DSLR Opinions

Joshua Fenio std3rr at gmail.com
Sat Jun 11 07:39:59 MDT 2011

On Fri, Jun 10, 2011 at 6:13 PM, Tod Hansmann <plug.org at todandlorna.com>

> Anyone have any up-to-the-moment opinions on any digital SLR cameras?
> Looking to get something that I can do some nice photos and possibly HD
> video here and there.

I've owned the D40, the D90, and currently, the D7000.  All of which are
Nikon - but you can't go wrong with either Canon or Nikon.  Questions to ask
yourself when deciding between the two brands are:

What do my friends use?  (so you can borrow lenses and the like)
What type of pictures do I want to take?  (I'd argue that the D7000's low
light performance is better than anything else in its price range -
conversely, Canon's a perennial favorite in the portrait crowd - Canon
strobes tend to be cheaper and more varied)

Honestly, body isn't nearly as important as the lenses you buy.  I'd
probably recommend the D90, but that's because I'm a huge fan of Nikon.  You
can't really go wrong with the T1i, either (although I'd probably argue that
the D90 is the 'better' camera ;-)).

I'm no professional, just an amateur who has fun, but here are a couple
photos I've taken with my Nikons.

http://www.flickr.com/photos/dataw0lf/5693603364/in/photostream - photo of
my stepdaughter at ISO 2500, highlighting the D7000's superb performance in
such conditions.

http://www.flickr.com/photos/dataw0lf/5467278620/in/photostream - Another
D7000 shot, shot in Provo Canyon.  This is using a Tokina 12-24mm wide angle
lens.  I'd argue that Nikon's wide angles are far superior to Canon's (Canon
does have them beat in the telephoto area though).

http://www.flickr.com/photos/dataw0lf/4980927334/in/photostream - D90 shot,
with a 70-200mm f2.8.

http://www.flickr.com/photos/dataw0lf/4746702012/in/photostream - D90 with
the Tokina wide angle lens, backcountrying in the Tetons.

2011/6/10 Jason Hall <jayce at lug-nut.com>

> Go for the Rebel, or I forget the line on Nikon that compares, and
> then spend some money on some better lenses than come in the kit.

The D3100, probably.  Never used it, but I'm sure it's a fine camera.  The
problem with cheaper Nikons (I had this problem with my D40), and this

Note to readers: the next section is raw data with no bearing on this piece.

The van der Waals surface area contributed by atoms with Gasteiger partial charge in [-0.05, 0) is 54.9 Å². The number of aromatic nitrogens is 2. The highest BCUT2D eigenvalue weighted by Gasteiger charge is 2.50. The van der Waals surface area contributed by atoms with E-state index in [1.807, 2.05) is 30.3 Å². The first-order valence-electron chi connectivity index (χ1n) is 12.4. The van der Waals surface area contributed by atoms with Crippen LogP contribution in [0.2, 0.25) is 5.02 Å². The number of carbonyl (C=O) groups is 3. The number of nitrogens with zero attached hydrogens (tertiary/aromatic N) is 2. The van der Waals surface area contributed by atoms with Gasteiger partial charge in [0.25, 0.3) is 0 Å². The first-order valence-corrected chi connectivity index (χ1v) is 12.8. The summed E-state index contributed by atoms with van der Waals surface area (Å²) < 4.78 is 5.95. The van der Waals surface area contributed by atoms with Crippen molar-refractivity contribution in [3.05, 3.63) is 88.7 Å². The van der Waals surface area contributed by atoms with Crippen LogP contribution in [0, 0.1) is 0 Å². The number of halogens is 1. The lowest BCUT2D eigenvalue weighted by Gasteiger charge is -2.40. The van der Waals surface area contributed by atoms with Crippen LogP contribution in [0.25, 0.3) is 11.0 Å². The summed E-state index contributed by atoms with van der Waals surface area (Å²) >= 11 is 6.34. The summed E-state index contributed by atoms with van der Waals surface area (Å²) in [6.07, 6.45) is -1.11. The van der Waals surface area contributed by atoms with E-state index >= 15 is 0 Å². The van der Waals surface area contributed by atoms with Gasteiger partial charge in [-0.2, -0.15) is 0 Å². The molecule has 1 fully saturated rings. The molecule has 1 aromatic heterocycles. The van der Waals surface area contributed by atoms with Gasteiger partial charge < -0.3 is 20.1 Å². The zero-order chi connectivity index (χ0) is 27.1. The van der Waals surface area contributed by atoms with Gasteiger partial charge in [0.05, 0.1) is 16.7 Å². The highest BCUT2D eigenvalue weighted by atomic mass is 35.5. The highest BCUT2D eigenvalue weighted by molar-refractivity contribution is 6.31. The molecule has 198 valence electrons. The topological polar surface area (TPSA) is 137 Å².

problem extends to the D3100, is that they have no in-body focus motor.
 This means that you can't use older lenses, because older lenses don't have
a motor builtin to them.  You can tell the lenses that're compatible with
these cheaper Nikon bodies by the "AF-S" designation they have.  Most new
lenses do have this designation, so you aren't too limited, but if you're
like me and have a Dad who has 50+ year old lenses that you want to give a
shot, it can be a surprise.

On Fri, Jun 10, 2011 at 9:47 PM, Jonathan Duncan <
jonathan at bluesunhosting.com> wrote:

> It really all comes down to how much you want to spend and what you want
> the camera to do.  Here is some suggested reading.  Some people do not like
> Ken Rockwell and consider him biased, but I enjoy the information and
> perspective he provides.
> http://www.kenrockwell.com/index.htm
> http://www.digitalreview.ca/

Ken Rockwell has some interesting tidbits, but I vastly prefer Thom Hogan
for Nikon related stuff, and DP Review which has probably the most thorough
camera and lens reviews on the internet.


At any rate, coming from the Nikon world, I'd suggest you buy a used D90
(don't bother with the kit lens), and purchase a 50mm f1.8 (~100 bucks,
known in the Canon and Nikon worlds as "nifty fiftys"), and another lens
dependent upon your interests (landscape / architecture - Sigma 10-20mm or
Tokian 12-24mm, wildlife / sports - 18-200mm f2.8).

- JF

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